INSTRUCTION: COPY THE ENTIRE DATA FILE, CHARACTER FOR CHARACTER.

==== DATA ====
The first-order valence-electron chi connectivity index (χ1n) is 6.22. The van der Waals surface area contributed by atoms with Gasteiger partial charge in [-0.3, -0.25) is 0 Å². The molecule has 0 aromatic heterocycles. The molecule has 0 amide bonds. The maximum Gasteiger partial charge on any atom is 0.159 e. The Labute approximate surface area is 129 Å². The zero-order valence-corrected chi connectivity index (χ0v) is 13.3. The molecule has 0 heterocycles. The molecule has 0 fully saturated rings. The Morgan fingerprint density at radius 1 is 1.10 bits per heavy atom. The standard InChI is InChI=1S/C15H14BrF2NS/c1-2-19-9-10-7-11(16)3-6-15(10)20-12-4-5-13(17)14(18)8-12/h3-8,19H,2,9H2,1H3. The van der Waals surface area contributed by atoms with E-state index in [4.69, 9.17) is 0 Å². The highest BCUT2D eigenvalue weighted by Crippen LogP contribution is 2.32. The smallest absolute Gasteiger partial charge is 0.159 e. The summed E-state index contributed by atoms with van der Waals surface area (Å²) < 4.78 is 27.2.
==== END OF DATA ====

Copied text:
The first-order valence-electron chi connectivity index (χ1n) is 6.22. The van der Waals surface area contributed by atoms with Gasteiger partial charge in [-0.3, -0.25) is 0 Å². The molecule has 0 aromatic heterocycles. The molecule has 0 amide bonds. The maximum Gasteiger partial charge on any atom is 0.159 e. The Labute approximate surface area is 129 Å². The zero-order valence-corrected chi connectivity index (χ0v) is 13.3. The molecule has 0 heterocycles. The molecule has 0 fully saturated rings. The Morgan fingerprint density at radius 1 is 1.10 bits per heavy atom. The standard InChI is InChI=1S/C15H14BrF2NS/c1-2-19-9-10-7-11(16)3-6-15(10)20-12-4-5-13(17)14(18)8-12/h3-8,19H,2,9H2,1H3. The van der Waals surface area contributed by atoms with E-state index in [4.69, 9.17) is 0 Å². The highest BCUT2D eigenvalue weighted by Crippen LogP contribution is 2.32. The smallest absolute Gasteiger partial charge is 0.159 e. The summed E-state index contributed by atoms with van der Waals surface area (Å²) < 4.78 is 27.2.